A pregnancy is counted by weeks and Kayla Aimee (@kaylaaimee) had only completed 24 of the 40 when she unexpectedly went into labor. She thought her church upbringing had prepared her for every circumstance but when tragedy struck and threatened to take the life of her newborn daughter, it felt as though once solid ground had turned to glass beneath her feet, destined to shatter everything she held sacred.
With vulnerability and plenty of wit, Kayla lays bare her struggle to redefine her faith, her marriage, and herself within the context of a tragedy she never saw coming.
The following article is an excerpt from Anchored: Finding Hope in the Unexpected.
A Time to Laugh and a Time to Cry
Besides the time spent causing a ruckus in biology class, most of my high school years revolved around the various clubs I was in and the local youth group I was a part of. Apparently extracurricular activities look good on a college application (or so I was told), and that is how I ended up as the vice president of the FCA. That stands for Fellowship of Christian Athletes, in case you were wondering. You might also be wondering what sort of athlete I was and this is where I will inform you that you don’t even have to be an athlete to join the FCA. In fact, you can be quite poor at athletics. You can even be the vice president of the Fellowship of Christian Athletes if you are also the Secretary of the International Society of Thespians. (That’s the Drama Club, for all you non-thespians out there.)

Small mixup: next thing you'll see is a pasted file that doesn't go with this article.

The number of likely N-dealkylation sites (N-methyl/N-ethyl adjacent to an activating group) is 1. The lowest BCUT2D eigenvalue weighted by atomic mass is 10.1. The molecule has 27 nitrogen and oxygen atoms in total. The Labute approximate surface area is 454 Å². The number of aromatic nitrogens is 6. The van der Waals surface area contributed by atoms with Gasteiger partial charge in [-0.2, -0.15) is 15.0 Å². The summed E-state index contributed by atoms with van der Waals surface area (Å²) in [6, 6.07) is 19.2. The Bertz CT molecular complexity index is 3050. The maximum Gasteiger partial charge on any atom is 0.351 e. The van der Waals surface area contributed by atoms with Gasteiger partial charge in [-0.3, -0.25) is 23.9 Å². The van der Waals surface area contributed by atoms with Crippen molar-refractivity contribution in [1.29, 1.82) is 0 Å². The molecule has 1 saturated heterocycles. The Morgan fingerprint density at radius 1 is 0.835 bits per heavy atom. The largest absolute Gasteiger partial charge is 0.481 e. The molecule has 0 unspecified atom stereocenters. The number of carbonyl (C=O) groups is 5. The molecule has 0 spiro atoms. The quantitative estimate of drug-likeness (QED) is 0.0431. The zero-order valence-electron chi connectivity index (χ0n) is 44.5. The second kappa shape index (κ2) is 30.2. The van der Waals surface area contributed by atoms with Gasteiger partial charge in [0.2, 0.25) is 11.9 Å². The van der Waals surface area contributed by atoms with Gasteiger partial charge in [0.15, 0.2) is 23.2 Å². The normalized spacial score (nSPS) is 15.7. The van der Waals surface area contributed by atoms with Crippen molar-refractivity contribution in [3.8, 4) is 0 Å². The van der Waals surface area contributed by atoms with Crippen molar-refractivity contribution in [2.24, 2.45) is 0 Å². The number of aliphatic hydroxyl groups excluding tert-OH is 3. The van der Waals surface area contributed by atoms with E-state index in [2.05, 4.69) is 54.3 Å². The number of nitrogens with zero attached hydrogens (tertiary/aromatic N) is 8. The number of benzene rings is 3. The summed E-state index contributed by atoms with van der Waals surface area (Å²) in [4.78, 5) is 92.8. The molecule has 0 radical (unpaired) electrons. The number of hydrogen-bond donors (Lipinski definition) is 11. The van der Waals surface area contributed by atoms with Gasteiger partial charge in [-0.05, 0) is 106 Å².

I thought I had all the answers about things like faith and God and spirituality. I mean, people don’t just let you be the vice president of things unless you really know your stuff.
Plus, I was in high school and basically your job in high school is to just assume that you are right about everything. I felt pretty overly confident that I understood how this whole faith
thing worked and was quick to give people answers when they asked. I was like the Vanilla Ice of Christianity: “If you have a problem, yo, I’ll solve it.”
If I didn’t know the answer, then I would just tilt my head and reply knowingly, “Job. The answer to that is definitely in the book of Job.” I didn’t fully understand the book of Job myself, but I figured it would get them reading the Bible and gave myself a pat on the back for that brilliant line of thinking. Plus, I figured a whole lot of stuff went down in the book of Job and so there was probably an answer to their question somewhere in there.
I thought about Job a lot back then and how he went through many of the same trials that I was enduring as a high school girl. I mean, sure Job’s problems were that he lost everything he cared about and was covered in festering boils but that was SO SIMILAR to my problems of not being asked to the prom and running out of concealer. Boils, acne, same thing, Job.
It’s not to say that I didn’t know heartache at sixteen. I pressed my face against the window and watched the taillights of my father’s truck disappear down our driveway. I stayed behind in the house the judge awarded my mother in the messiness of the divorce and thought about Job and why bad things happen to good people. As a teenager, life was hard and confusing and emotional. It was also fairly dramatic, thanks to the fact that I was a card-carrying thespian and all. Of the trials and tribulations of faith, though, I would come to find that I knew little.